. . . having to conduct my grandson through his course of Mathematics, I have resumed that study with great avidity. it was
ever my favorite one. we have no theories there, no uncertainties remain on the mind; all is demonstration & satisfaction
. . .
to dr. benjamin rush, august 17, 1811.
Diophanti Arithmetica & numeri Multanguli.
1815 Catalogue, page 109, no. 36, as above, but reading
Diophanti Alexandrini Arithmeticorvm Libri Sex, et de nvmeris mvltangvlis liber vnvs. Nunc primùm
editi, atque absolutissimis Commentariis illustrati. Avctore Clavdio Gaspare Bacheto Meziriaco Sebvsiano, V. C. Lvtetiæ Parisiorvm
, via Iacobæa, sub Ciconiis.
m. dc. xxi.
Cvm Privilegio Regis. [1621.]
First Edition of the
Greek text. Folio. 278 leaves, title printed in red and black, with
Cramoisy’s engraved device,
Latin text in parallel columns, mathematical diagrams.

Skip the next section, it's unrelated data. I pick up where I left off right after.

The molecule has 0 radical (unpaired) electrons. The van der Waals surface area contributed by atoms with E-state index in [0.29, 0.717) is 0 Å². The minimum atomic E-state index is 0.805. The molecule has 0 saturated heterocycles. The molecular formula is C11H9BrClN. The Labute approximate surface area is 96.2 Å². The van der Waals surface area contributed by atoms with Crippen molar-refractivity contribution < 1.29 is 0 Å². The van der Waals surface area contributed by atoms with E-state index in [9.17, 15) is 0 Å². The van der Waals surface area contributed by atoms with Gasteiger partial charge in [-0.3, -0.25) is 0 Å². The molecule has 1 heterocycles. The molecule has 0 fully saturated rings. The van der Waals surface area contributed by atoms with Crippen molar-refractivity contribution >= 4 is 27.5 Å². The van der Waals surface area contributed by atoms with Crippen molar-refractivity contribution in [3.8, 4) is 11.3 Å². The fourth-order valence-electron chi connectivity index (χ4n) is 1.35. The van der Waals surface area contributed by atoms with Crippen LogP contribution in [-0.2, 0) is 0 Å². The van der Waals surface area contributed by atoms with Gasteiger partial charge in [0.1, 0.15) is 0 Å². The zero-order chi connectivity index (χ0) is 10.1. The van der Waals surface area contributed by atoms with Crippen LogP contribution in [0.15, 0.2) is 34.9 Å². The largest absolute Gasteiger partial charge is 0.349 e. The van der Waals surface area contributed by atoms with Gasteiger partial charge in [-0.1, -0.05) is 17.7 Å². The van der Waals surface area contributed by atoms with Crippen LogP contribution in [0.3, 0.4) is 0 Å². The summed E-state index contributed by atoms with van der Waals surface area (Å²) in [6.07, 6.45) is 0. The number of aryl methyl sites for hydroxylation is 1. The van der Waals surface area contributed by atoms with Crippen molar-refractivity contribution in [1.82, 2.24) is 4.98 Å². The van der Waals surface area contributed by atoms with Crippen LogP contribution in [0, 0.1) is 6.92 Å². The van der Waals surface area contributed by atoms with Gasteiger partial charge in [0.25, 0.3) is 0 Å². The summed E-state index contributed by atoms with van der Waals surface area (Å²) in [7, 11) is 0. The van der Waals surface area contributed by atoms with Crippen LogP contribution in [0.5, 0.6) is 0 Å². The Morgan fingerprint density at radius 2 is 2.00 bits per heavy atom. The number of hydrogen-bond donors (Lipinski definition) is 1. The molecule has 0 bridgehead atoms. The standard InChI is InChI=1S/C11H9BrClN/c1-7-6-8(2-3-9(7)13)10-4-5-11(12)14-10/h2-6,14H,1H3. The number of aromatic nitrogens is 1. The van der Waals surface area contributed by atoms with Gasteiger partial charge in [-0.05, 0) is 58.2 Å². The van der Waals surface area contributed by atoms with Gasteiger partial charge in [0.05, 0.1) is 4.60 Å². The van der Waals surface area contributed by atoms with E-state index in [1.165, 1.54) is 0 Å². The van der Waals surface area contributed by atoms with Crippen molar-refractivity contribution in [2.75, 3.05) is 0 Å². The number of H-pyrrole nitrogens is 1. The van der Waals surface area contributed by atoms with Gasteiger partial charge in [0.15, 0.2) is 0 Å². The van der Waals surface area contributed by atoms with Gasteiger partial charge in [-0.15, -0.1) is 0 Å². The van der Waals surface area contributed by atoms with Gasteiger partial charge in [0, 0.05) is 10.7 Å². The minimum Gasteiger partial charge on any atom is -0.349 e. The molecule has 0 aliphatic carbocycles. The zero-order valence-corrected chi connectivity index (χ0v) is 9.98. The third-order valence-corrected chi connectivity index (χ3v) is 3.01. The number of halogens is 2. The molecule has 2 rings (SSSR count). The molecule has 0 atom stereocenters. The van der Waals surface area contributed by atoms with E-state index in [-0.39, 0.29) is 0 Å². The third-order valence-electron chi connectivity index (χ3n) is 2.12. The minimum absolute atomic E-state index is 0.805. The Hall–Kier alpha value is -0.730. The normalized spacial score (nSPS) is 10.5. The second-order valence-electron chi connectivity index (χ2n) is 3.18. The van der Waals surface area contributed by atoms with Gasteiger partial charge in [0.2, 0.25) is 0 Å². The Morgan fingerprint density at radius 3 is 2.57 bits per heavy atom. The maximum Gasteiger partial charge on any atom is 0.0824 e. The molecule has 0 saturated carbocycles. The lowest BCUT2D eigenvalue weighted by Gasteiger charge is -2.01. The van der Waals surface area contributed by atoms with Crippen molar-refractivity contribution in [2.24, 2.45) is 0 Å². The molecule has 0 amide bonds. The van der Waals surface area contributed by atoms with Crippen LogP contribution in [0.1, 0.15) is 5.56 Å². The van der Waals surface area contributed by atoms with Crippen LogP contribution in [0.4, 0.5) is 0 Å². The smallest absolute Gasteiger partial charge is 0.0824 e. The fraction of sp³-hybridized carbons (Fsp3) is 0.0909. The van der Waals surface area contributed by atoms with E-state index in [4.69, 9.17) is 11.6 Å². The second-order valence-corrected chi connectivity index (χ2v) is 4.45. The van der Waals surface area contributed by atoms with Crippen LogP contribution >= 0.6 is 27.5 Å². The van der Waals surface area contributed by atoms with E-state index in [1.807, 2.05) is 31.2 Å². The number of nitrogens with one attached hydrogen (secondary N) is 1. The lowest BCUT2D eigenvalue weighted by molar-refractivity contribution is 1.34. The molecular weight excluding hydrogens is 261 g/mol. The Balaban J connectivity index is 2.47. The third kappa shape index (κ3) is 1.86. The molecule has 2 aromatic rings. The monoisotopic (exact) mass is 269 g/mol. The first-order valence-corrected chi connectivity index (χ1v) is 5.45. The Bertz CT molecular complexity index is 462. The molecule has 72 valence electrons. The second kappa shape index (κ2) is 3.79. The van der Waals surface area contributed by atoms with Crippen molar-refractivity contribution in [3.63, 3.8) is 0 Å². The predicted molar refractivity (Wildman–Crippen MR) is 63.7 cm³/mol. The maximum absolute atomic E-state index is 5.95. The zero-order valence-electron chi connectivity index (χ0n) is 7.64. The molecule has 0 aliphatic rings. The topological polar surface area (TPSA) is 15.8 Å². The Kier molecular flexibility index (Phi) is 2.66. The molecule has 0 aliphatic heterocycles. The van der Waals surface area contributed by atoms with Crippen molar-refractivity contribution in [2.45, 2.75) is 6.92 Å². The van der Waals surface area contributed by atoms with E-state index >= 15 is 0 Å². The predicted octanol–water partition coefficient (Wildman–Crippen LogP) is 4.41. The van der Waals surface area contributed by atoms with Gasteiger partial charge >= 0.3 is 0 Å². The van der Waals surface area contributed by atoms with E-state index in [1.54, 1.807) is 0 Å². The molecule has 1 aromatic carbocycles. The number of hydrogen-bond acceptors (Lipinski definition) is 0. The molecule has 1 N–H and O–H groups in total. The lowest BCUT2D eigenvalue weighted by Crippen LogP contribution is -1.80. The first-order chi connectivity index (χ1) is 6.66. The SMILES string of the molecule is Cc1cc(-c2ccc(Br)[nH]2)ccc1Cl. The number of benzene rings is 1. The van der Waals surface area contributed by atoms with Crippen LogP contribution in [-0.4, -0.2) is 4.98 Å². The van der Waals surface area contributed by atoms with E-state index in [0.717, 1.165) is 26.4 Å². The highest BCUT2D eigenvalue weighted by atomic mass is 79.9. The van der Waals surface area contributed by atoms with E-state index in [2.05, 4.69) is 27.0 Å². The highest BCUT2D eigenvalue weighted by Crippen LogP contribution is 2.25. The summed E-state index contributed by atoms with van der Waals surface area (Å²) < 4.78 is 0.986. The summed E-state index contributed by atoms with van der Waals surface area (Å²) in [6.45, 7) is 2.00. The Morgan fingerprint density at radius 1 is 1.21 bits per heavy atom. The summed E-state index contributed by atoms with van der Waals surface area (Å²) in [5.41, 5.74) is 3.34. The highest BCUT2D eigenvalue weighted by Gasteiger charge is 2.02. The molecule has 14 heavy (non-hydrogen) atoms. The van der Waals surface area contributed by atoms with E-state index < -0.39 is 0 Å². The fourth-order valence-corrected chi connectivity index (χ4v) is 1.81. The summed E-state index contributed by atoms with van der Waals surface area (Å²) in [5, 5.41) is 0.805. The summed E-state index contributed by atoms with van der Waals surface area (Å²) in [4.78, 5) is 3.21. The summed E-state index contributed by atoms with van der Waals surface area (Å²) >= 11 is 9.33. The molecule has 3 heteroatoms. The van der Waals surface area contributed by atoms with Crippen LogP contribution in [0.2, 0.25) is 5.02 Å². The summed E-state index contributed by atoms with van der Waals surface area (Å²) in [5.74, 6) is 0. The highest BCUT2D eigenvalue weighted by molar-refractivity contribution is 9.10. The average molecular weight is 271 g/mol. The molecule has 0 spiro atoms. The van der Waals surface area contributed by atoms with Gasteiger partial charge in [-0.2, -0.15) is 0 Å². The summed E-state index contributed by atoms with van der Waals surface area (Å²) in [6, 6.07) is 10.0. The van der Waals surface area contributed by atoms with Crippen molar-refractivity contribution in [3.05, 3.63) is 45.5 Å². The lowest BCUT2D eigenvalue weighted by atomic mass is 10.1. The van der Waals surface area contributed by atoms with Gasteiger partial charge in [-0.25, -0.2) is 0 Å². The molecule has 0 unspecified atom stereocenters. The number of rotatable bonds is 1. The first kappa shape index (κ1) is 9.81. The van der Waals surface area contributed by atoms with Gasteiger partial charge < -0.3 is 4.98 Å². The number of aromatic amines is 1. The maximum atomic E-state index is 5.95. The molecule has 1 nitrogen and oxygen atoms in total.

Brunet II, 99.
This edition not in Smith.
Entered in the undated manuscript catalogue without price.
Diophantus of Alexandria is supposed to have flourished about the middle of the third century A.D. This work is considered the first systematic treatise
of algebra ever written; it contains the first edition of the Greek text and the
second of the Latin.
Claude Gaspar Bachet, sieur de Méziriac, 1581-1638, French Jesuit scholar and mathematician, was the editor of the Greek text.
Gulielmus Xylander [i.e.
Wilhelm Holtzmann], 1532-1596, professor of Greek at Heidelberg, first published his Latin translation of the
Arithmetica in 1575.
1815 Catalogue, page 109, no. 2, as above.
name also given as “
The Arte of Vulgar Arithmeticke, both in Integers and Fractions, deuided into two Bookes; whereof the first is called Nomodidactus
numerorum, and the second Portus proportionum . . . Whereunto is added a thirde Booke, entituled Musa